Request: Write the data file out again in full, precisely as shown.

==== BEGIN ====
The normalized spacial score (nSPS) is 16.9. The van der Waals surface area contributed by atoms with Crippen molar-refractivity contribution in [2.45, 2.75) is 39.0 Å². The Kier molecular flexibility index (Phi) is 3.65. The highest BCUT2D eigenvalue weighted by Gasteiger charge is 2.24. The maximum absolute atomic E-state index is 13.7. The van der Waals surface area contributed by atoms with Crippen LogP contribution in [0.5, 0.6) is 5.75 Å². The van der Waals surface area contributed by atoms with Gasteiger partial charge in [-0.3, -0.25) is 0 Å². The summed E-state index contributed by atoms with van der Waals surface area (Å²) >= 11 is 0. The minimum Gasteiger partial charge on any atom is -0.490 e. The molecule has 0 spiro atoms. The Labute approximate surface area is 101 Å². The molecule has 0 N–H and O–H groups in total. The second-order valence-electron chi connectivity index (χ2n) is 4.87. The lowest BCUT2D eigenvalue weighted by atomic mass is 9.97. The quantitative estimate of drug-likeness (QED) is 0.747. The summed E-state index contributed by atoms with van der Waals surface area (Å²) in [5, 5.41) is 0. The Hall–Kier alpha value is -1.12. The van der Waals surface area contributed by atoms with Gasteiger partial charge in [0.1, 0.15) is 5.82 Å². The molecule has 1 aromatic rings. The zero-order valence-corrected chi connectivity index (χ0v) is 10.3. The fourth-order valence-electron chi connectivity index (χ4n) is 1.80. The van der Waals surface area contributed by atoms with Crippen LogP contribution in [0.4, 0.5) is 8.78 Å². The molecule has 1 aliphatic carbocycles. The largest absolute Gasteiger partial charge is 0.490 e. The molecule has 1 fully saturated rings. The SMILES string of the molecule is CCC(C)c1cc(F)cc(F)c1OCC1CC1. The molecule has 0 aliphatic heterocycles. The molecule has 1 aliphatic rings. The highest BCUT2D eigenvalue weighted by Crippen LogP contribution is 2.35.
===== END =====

The normalized spacial score (nSPS) is 16.9. The van der Waals surface area contributed by atoms with Crippen molar-refractivity contribution in [2.45, 2.75) is 39.0 Å². The Kier molecular flexibility index (Phi) is 3.65. The highest BCUT2D eigenvalue weighted by Gasteiger charge is 2.24. The maximum absolute atomic E-state index is 13.7. The van der Waals surface area contributed by atoms with Crippen LogP contribution in [0.5, 0.6) is 5.75 Å². The van der Waals surface area contributed by atoms with Gasteiger partial charge in [-0.3, -0.25) is 0 Å². The summed E-state index contributed by atoms with van der Waals surface area (Å²) >= 11 is 0. The minimum Gasteiger partial charge on any atom is -0.490 e. The molecule has 0 spiro atoms. The Labute approximate surface area is 101 Å². The molecule has 0 N–H and O–H groups in total. The second-order valence-electron chi connectivity index (χ2n) is 4.87. The lowest BCUT2D eigenvalue weighted by atomic mass is 9.97. The quantitative estimate of drug-likeness (QED) is 0.747. The summed E-state index contributed by atoms with van der Waals surface area (Å²) in [5, 5.41) is 0. The Hall–Kier alpha value is -1.12. The van der Waals surface area contributed by atoms with Gasteiger partial charge in [0.1, 0.15) is 5.82 Å². The molecule has 1 aromatic rings. The zero-order valence-corrected chi connectivity index (χ0v) is 10.3. The fourth-order valence-electron chi connectivity index (χ4n) is 1.80. The van der Waals surface area contributed by atoms with Crippen LogP contribution in [0.4, 0.5) is 8.78 Å². The molecule has 1 aliphatic carbocycles. The largest absolute Gasteiger partial charge is 0.490 e. The molecule has 1 fully saturated rings. The SMILES string of the molecule is CCC(C)c1cc(F)cc(F)c1OCC1CC1. The molecule has 0 aliphatic heterocycles. The molecule has 1 aliphatic rings. The highest BCUT2D eigenvalue weighted by Crippen LogP contribution is 2.35.